photo of a red canoe on the shore of Blue Mesa reservoir

Rivers in all their beauty and danger

Hi everyone! Hard to believe it’s already August. In my role on the NFS BIL/IRA Coordination team, I am continuing to learn more about data management in the Forest Service as it relates to projects funded by the Bipartisan Infrastructure Law and Inflation Reduction Act. Along with the cohort 7 RAs, who joined our team in June, we are creating a few geospatial products for a wider audience to display some of the accomplishments of BIL/IRA work. The past of this role is really fast, but I’m happy to be part of a supportive team.

Outside of work, the Gunnison river has been a welcome escape from summer heat, and I’m grateful to live in a place with easy access to water. At the same time, I’m also getting ready to say goodbye to Colorado for a little while — in a few weeks I’ll be driving back to Vermont, where I grew up, to reconnect with old friends, family, and the landscape there. Vermont was hit with devastating floods recently, and the juxtaposition between the destruction there and water in Colorado, where reservoirs are more full than they have been for several years, is yet another wave of having to adapt to the increasingly large pendulum swings of weather influenced by climate change. Thinking about these issues on a national scale is scary, but seeing all the ways that local communities I’ve lived in are adapting to the changes gives me hope. Transitioning from place to place is always bittersweet, but I’m looking forwards to spending some time back home and reacquainting myself with my community there.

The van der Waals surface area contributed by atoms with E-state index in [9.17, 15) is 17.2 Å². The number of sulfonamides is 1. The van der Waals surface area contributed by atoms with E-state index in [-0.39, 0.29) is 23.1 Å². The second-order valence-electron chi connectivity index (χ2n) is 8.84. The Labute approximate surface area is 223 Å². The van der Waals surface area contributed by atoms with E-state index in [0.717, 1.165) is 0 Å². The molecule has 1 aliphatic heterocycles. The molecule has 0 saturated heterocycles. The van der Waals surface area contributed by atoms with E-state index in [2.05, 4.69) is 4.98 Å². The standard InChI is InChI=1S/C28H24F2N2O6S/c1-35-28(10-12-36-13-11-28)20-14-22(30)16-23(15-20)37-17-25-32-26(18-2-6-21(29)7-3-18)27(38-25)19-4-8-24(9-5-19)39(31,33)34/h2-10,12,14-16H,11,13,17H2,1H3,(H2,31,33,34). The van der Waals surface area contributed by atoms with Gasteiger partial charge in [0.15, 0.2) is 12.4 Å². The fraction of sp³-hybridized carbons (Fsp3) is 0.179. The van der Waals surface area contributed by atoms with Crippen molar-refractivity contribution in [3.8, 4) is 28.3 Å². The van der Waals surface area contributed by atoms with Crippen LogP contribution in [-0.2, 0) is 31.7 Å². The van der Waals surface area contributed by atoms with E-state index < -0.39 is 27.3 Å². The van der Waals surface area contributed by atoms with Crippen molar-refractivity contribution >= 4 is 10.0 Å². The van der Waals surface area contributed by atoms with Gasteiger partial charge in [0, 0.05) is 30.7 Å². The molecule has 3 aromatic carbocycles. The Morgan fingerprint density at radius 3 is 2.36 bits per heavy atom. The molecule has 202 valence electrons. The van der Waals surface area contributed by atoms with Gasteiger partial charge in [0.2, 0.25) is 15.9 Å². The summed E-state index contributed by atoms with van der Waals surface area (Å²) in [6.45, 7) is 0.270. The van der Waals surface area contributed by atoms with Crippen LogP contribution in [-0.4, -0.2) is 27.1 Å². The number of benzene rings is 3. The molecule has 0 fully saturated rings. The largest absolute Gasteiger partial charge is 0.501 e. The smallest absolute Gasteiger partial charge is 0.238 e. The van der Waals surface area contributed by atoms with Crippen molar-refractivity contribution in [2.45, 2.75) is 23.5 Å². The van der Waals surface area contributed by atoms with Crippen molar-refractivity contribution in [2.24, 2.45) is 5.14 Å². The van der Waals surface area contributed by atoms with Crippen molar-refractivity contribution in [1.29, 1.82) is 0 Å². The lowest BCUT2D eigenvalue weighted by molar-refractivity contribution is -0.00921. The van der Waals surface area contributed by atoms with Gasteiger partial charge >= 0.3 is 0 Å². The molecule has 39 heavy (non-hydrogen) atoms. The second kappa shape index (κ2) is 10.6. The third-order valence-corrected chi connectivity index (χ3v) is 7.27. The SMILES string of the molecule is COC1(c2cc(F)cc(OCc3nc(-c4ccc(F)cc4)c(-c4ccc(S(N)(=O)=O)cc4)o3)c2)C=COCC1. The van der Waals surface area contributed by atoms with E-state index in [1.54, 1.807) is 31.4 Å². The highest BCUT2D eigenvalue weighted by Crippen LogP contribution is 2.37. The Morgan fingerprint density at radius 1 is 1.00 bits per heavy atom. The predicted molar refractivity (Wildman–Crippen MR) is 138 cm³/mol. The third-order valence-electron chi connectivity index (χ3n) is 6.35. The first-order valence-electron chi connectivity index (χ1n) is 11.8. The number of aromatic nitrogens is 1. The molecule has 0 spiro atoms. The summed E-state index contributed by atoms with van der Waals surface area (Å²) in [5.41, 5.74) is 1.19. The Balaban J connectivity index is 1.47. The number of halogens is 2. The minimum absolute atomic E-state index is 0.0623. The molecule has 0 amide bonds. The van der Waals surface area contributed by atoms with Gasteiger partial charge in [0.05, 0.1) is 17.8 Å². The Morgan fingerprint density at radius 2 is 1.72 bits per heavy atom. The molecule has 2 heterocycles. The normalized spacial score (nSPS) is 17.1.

Until next time!

photo of a  view over Hartman's rocks towards Gunnison at sunset, with mountains in the background
Looking towards Gunnison from Hartman’s rocks, a local BLM trail system near town
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